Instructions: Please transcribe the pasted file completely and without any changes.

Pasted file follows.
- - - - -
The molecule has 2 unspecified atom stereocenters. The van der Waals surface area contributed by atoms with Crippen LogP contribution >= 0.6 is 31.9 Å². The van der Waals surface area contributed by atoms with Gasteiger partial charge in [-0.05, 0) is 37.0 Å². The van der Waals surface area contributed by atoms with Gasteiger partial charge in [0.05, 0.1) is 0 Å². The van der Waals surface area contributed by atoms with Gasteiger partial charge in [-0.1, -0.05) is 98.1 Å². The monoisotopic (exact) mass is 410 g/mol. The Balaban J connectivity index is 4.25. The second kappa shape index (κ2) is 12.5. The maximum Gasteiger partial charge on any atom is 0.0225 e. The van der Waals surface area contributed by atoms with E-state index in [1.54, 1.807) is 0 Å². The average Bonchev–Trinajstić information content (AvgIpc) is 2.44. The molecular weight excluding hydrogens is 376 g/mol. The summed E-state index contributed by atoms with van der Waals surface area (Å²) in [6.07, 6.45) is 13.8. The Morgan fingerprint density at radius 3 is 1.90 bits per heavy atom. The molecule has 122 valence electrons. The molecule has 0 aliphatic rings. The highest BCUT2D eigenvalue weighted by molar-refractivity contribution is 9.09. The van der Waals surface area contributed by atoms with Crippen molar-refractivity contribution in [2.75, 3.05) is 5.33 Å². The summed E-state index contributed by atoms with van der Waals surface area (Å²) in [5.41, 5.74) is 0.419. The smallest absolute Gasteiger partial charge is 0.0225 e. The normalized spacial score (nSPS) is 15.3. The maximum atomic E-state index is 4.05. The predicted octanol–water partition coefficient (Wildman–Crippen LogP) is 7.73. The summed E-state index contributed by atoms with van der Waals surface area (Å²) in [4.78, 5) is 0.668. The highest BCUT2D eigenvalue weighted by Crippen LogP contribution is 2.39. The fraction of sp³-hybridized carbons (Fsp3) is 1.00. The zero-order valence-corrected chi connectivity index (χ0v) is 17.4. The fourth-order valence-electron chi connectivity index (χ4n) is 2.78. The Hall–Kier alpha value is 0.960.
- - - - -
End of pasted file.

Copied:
The molecule has 2 unspecified atom stereocenters. The van der Waals surface area contributed by atoms with Crippen LogP contribution >= 0.6 is 31.9 Å². The van der Waals surface area contributed by atoms with Gasteiger partial charge in [-0.05, 0) is 37.0 Å². The van der Waals surface area contributed by atoms with Gasteiger partial charge in [0.05, 0.1) is 0 Å². The van der Waals surface area contributed by atoms with Gasteiger partial charge in [-0.1, -0.05) is 98.1 Å². The monoisotopic (exact) mass is 410 g/mol. The Balaban J connectivity index is 4.25. The second kappa shape index (κ2) is 12.5. The maximum Gasteiger partial charge on any atom is 0.0225 e. The van der Waals surface area contributed by atoms with E-state index in [1.54, 1.807) is 0 Å². The average Bonchev–Trinajstić information content (AvgIpc) is 2.44. The molecular weight excluding hydrogens is 376 g/mol. The summed E-state index contributed by atoms with van der Waals surface area (Å²) in [6.07, 6.45) is 13.8. The Morgan fingerprint density at radius 3 is 1.90 bits per heavy atom. The molecule has 122 valence electrons. The molecule has 0 aliphatic rings. The highest BCUT2D eigenvalue weighted by molar-refractivity contribution is 9.09. The van der Waals surface area contributed by atoms with Crippen molar-refractivity contribution in [2.75, 3.05) is 5.33 Å². The summed E-state index contributed by atoms with van der Waals surface area (Å²) in [5.41, 5.74) is 0.419. The smallest absolute Gasteiger partial charge is 0.0225 e. The normalized spacial score (nSPS) is 15.3. The maximum atomic E-state index is 4.05. The predicted octanol–water partition coefficient (Wildman–Crippen LogP) is 7.73. The summed E-state index contributed by atoms with van der Waals surface area (Å²) in [4.78, 5) is 0.668. The highest BCUT2D eigenvalue weighted by Crippen LogP contribution is 2.39. The fraction of sp³-hybridized carbons (Fsp3) is 1.00. The zero-order valence-corrected chi connectivity index (χ0v) is 17.4. The fourth-order valence-electron chi connectivity index (χ4n) is 2.78. The Hall–Kier alpha value is 0.960.